Old Cottage
Island 13 Lake Temagami

When we set about replacing the roof, a number of problems soon became apparent.
The old camp was "rotten" in a number of places and required complete replacement.
Details are shown below.


old roof and wall    A few years earlier, we had noticed a "soft spot" on the roof on the west side of the kitchen area. We attempted a repair, but soon found that the wall under this damaged area was also in need of replacement. That's me . . . Bob Sewell . . . in the photo. I was joking about using the chain saw to simply cut the damaged part out.

     This discovery should have served as a "wake up call" alerting us to other possible problems lurking in this old structure.
saedust insulation    A year or two later, more leaky areas were noticed; and we decided to re-roof the camp.  However, more rotten areas suggested an entire new roof including rafters, roof boards and so on, would be needed.

    After removing the roof, it became apparent that the walls were also in rough shape. That's old fashioned sawdust insulation packed into the wall.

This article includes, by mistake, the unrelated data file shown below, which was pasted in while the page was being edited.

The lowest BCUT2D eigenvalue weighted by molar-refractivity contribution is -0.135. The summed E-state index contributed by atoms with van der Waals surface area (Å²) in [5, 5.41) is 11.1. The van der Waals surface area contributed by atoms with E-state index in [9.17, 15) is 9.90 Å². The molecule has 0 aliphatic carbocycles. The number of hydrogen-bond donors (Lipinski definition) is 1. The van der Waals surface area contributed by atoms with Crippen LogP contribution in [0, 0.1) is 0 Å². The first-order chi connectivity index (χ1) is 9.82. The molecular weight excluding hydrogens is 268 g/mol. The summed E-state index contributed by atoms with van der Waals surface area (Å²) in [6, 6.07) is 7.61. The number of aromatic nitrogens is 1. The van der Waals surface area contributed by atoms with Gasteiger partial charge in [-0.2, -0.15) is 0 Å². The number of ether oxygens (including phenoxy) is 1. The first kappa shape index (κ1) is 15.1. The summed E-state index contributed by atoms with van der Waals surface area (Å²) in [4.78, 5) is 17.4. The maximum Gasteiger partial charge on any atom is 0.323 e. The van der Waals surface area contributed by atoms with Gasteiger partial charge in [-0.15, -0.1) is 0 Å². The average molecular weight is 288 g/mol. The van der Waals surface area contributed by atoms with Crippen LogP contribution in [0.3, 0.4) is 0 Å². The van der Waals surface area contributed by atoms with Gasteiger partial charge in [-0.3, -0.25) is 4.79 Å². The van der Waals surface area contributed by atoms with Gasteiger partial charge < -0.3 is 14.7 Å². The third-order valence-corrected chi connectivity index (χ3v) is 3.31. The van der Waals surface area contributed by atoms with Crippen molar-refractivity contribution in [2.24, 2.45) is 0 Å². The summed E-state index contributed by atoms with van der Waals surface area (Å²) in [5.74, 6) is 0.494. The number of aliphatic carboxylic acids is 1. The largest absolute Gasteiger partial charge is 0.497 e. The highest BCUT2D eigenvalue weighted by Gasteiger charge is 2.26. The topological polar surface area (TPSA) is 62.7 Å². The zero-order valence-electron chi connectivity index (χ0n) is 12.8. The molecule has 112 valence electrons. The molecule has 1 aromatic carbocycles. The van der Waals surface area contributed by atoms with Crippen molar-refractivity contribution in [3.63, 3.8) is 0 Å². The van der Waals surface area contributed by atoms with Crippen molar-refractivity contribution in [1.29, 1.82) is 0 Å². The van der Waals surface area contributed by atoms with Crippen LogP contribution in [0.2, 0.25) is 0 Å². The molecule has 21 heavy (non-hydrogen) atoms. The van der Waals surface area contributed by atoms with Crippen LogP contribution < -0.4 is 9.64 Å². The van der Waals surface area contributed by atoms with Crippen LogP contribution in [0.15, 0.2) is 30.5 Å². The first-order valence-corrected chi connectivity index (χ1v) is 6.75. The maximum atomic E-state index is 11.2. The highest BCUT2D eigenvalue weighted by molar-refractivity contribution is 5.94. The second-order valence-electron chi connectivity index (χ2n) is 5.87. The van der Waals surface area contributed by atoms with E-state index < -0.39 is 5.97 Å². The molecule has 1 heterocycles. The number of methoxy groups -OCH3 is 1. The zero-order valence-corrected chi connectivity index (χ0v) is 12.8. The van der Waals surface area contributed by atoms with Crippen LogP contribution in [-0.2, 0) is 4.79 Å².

framing problem10   In some places, the wall boards themselves weren't bad; but some of the framing 2X4's had pretty well rotted away. Some of this damage was likely due to ants having taken up residence in the damp wood.

   It was obvious that the walls would have to be entirely replaced as well.  At this point, we considered erecting a new structure on the old floor.
floor   However, once the walls were removed, it became evident that the perimeter of the floor . . . right where the new walls were to be supported . . . was also rotten.
   The photo shows the outside edge of the floor when the wall was removed. The reddish part at the top is the interior floor and the lower part is the outside deck. The floor was rotten around the edges and would also have to be replaced. We were now involved in building an entire new cottage.
fireplace    We considered saving the fine, old fireplace; but if you look closely, you can see that it's leaning slightly to the west.
   The "foundation" for the fireplace wasn't really a foundation at all. We had assumed for years that a box-like structure under the fireplace was a form that originally held concrete and rocks in place during construction back in the 1930's. However, it was just a wooden box filled with loose stones and rubble . . . and the fireplace was built on top of it.
   The fireplace had to go as well.

Now, we were involved in building an entire new cottage.
To see the new camp, CLICK HERE.

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